Christie’s, the renowned auction house, announces the auctioning of digital artwork created by renowned artist Keith Haring as non-fungible tokens (NFTs). Titled ‘Pixel Pioneer’, this groundbreaking auction offers art enthusiasts and collectors the opportunity to own exclusive digital pieces from the iconic artist. With the growing popularity of NFTs, the auction aims to captivate a wider audience and redefine the way art is valued and consumed in the digital age. Don’t miss this chance to be part of art history and acquire one-of-a-kind digital art by Keith Haring at Christie’s ‘Pixel Pioneer’ auction.
Keith Haring: Pixel Pioneer – Exploring the Intersection of Art and Technology
Keith Haring, a renowned artist known for his influential pop art and social activism in the 1980s, continues to captivate audiences today. His iconic work has stood the test of time, and now, a selection of his digital drawings created in 1987 will be sold as Ethereum NFTs through auction house Christie’s.
The online auction, titled “Keith Haring: Pixel Pioneer,” will feature five digital works originally created by Haring on a Commodore Amiga computer. The late psychologist and author Timothy Leary gifted Haring the device, as revealed by Gil Vazquez, the Executive Director and President of the Keith Haring Foundation. Previously, these drawings were only viewable on floppy discs, but they have now been minted by the Foundation for this sale.
The value of each piece in the auction is estimated to range from $220,000 to $500,000. To provide art enthusiasts with an opportunity to experience these digital works firsthand, they will be exhibited in Seoul, Korea from September 7-8 and later at Christie’s New York from September 14-19. The collaboration between the Foundation, technical partner Digital Practice, and licensing agency Artestar has made the minting process possible.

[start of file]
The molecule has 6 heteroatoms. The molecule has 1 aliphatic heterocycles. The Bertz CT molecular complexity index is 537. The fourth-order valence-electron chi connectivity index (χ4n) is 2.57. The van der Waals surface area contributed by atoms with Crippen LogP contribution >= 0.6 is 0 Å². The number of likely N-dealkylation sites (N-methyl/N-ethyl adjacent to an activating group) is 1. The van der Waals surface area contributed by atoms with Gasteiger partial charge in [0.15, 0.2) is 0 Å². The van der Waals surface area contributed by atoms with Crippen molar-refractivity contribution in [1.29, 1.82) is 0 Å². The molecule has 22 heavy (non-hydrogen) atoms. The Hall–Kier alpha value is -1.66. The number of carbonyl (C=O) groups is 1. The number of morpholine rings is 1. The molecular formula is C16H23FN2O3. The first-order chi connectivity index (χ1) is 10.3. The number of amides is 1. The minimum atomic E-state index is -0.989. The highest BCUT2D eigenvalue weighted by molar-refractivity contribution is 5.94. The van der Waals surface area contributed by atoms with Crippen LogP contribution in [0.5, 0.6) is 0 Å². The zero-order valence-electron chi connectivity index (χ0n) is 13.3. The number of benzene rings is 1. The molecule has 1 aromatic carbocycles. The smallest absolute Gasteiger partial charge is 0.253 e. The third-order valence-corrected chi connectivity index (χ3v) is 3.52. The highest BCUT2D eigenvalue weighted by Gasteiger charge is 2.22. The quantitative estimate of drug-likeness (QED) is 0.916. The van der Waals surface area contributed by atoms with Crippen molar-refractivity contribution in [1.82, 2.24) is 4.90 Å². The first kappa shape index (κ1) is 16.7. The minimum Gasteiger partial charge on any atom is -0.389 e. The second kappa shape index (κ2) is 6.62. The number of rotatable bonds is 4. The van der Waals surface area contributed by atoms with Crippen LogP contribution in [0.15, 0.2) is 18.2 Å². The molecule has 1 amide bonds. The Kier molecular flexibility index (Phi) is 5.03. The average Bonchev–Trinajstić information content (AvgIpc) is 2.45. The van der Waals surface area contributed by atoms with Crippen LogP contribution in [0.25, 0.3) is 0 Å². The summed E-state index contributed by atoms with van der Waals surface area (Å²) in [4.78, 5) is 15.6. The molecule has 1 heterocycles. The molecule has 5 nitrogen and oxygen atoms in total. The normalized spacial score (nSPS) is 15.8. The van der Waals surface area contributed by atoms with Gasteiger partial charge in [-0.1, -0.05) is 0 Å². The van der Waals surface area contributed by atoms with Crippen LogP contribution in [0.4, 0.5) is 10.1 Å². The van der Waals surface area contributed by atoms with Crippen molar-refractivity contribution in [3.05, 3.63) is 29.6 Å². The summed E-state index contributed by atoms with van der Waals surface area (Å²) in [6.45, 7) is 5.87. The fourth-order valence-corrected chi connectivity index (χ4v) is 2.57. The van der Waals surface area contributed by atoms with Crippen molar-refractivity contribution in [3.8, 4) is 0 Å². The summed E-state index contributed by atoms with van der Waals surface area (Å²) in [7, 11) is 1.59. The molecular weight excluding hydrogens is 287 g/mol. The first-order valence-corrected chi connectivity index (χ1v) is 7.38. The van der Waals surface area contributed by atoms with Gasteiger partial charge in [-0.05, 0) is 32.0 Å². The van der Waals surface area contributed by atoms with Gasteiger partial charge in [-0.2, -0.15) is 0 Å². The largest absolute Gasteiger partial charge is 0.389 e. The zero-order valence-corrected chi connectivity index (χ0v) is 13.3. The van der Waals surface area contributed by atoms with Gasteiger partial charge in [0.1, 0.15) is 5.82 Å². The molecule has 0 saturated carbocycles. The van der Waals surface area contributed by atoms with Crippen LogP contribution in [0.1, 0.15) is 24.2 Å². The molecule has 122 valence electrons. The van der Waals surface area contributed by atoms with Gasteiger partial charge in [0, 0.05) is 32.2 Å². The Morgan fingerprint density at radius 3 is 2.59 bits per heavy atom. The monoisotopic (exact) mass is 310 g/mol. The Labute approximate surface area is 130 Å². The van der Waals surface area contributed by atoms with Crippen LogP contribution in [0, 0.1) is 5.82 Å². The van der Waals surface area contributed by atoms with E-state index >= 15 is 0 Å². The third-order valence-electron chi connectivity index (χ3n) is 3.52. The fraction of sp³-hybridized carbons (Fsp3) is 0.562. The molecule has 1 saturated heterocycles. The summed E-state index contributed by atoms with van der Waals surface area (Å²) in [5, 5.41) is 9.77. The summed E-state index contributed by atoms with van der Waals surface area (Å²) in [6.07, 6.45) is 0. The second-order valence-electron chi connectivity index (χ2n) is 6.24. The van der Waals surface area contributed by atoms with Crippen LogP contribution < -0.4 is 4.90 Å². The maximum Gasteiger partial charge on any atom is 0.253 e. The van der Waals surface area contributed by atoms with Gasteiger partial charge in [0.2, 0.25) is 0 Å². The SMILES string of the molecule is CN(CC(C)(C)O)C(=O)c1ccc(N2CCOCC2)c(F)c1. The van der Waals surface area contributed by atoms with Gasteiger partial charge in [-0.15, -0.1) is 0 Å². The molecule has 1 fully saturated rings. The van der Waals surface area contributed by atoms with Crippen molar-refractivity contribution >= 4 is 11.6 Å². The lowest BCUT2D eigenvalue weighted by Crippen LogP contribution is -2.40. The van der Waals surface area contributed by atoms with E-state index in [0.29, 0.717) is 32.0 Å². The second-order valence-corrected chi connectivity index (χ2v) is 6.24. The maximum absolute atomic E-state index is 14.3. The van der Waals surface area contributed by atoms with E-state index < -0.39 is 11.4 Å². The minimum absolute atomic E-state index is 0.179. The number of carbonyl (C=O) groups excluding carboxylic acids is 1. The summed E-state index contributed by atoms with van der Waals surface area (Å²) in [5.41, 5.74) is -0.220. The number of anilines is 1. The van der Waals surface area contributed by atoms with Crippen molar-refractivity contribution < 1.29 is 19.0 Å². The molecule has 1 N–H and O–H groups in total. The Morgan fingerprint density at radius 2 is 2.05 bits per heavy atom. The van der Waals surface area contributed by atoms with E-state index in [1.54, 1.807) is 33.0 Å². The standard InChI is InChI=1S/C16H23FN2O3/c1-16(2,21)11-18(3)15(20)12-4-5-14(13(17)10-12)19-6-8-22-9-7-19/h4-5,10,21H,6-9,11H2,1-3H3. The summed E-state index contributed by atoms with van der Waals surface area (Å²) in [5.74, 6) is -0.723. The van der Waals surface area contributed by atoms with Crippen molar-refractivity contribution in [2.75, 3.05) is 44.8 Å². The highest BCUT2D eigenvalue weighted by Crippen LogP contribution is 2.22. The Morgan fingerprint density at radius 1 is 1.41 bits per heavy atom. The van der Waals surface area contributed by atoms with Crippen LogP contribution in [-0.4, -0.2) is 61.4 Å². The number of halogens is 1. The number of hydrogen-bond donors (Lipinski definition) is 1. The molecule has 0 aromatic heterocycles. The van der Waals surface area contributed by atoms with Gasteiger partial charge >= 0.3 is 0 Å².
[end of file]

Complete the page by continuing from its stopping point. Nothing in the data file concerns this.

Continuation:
Haring’s signature style was characterized by the repetition of figurative shapes in vibrant colors, outlined in black. He bridged the gap between popular culture and street art, challenging the norms of the traditional gallery establishment. Despite his untimely death in 1990 at the age of 31 due to AIDS-related complications, Haring continued to leave his mark through his subway chalk drawings and numerous murals.
According to Vazquez, Haring’s experiments with digital art align perfectly with his belief that “art is for everybody.” He utilized non-traditional mediums such as murals, found objects, and digital art to communicate his ideas to a wider audience, including those who may not typically engage with gallery and museum art.
Today, Haring’s work can be found in esteemed institutions like the Museum of Modern Art (MoMA) and the Los Angeles County Museum of Art (LACMA). Nicole Sales Giles, Christie’s Vice President and Director of Digital Art Sales, emphasizes that Haring’s ability to bring art to the masses made him a pioneer of his era. She also highlights that the boundaries between Web3’s creative world and the traditional art world are gradually fading away, as demonstrated by the inclusion of NFTs in major institutions like Crystal Bridges and LACMA.
The “Keith Haring: Pixel Pioneer” auction represents Haring’s early adoption of the emerging digital age. In his artwork from April 1984, he even included a rendering of the first Apple Macintosh computer. The sale of this physical work at Christie’s in 2021 marked the first instance of a major auction house offering the option to pay in cryptocurrency.
Haring’s connection to the digital art world started in March last year when the Haring Foundation collaborated with MAC Cosmetics and ConsenSys to create a collection of 5,275 NFTs. This initiative animated Haring’s famous artworks onto MAC’s Viva Glam lipstick, raising funds for charity and promoting National Youth AIDS Awareness Day. Through these endeavors, Haring’s early support for digital art paves the way for continued growth and expansion in the collector base for this category.
While there may currently be a divide between the traditional art world and the Web3 art world, Vazquez believes this gap is temporary. He acknowledges that acceptance of new developments takes time but is ultimately inevitable, drawing a parallel between the suspicions faced by Haring during his lifetime and the skepticism encountered by digital artists in the present day.
The “Keith Haring: Pixel Pioneer” auction not only celebrates Haring’s enduring legacy but also shines a light on the intersection of art and technology. It invites both traditional art enthusiasts and Web3 advocates to appreciate and embrace the digitization of art in a rapidly evolving landscape. With every sale and exhibition, Haring’s art continues to transcend boundaries and bring people together, just as he did during his time.